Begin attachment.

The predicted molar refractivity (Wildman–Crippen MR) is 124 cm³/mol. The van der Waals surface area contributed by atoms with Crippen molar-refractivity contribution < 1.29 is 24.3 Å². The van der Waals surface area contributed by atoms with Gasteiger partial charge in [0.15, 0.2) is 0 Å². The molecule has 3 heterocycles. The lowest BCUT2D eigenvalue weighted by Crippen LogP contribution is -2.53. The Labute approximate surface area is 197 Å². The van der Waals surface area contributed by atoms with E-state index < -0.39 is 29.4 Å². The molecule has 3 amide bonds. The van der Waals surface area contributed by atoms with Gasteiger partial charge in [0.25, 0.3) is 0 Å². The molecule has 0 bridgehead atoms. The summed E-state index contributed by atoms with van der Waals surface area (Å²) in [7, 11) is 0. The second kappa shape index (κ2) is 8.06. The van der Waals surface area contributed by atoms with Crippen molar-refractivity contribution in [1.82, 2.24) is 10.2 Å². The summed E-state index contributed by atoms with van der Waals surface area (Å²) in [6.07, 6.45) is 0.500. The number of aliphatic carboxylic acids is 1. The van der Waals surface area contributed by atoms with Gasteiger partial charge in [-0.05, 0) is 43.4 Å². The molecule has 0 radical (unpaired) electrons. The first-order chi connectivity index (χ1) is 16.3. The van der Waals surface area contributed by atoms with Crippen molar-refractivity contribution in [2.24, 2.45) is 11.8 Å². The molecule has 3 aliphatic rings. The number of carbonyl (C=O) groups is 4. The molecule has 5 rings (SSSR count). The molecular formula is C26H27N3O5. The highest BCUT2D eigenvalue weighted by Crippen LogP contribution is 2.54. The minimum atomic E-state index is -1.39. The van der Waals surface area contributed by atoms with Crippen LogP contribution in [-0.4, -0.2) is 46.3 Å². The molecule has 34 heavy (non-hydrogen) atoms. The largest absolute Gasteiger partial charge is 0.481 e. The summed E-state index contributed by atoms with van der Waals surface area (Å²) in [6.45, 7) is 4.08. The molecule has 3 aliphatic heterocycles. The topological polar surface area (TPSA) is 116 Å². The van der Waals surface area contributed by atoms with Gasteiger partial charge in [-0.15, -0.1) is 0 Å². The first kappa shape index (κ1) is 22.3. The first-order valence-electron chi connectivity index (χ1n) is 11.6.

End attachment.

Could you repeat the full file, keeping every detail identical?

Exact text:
The predicted molar refractivity (Wildman–Crippen MR) is 124 cm³/mol. The van der Waals surface area contributed by atoms with Crippen molar-refractivity contribution < 1.29 is 24.3 Å². The van der Waals surface area contributed by atoms with Gasteiger partial charge in [0.15, 0.2) is 0 Å². The molecule has 3 heterocycles. The lowest BCUT2D eigenvalue weighted by Crippen LogP contribution is -2.53. The Labute approximate surface area is 197 Å². The van der Waals surface area contributed by atoms with E-state index < -0.39 is 29.4 Å². The molecule has 3 amide bonds. The van der Waals surface area contributed by atoms with Gasteiger partial charge in [0.25, 0.3) is 0 Å². The molecule has 0 bridgehead atoms. The summed E-state index contributed by atoms with van der Waals surface area (Å²) in [7, 11) is 0. The second kappa shape index (κ2) is 8.06. The van der Waals surface area contributed by atoms with Crippen molar-refractivity contribution in [1.82, 2.24) is 10.2 Å². The summed E-state index contributed by atoms with van der Waals surface area (Å²) in [6.07, 6.45) is 0.500. The number of aliphatic carboxylic acids is 1. The van der Waals surface area contributed by atoms with Gasteiger partial charge in [-0.05, 0) is 43.4 Å². The molecule has 0 radical (unpaired) electrons. The first-order chi connectivity index (χ1) is 16.3. The van der Waals surface area contributed by atoms with Crippen molar-refractivity contribution in [2.24, 2.45) is 11.8 Å². The molecule has 3 aliphatic rings. The number of carbonyl (C=O) groups is 4. The molecule has 5 rings (SSSR count). The molecular formula is C26H27N3O5. The highest BCUT2D eigenvalue weighted by Crippen LogP contribution is 2.54. The minimum atomic E-state index is -1.39. The van der Waals surface area contributed by atoms with Crippen LogP contribution in [-0.4, -0.2) is 46.3 Å². The molecule has 34 heavy (non-hydrogen) atoms. The largest absolute Gasteiger partial charge is 0.481 e. The summed E-state index contributed by atoms with van der Waals surface area (Å²) in [6.45, 7) is 4.08. The molecule has 3 aliphatic heterocycles. The topological polar surface area (TPSA) is 116 Å². The van der Waals surface area contributed by atoms with Gasteiger partial charge in [-0.15, -0.1) is 0 Å². The first kappa shape index (κ1) is 22.3. The first-order valence-electron chi connectivity index (χ1n) is 11.6.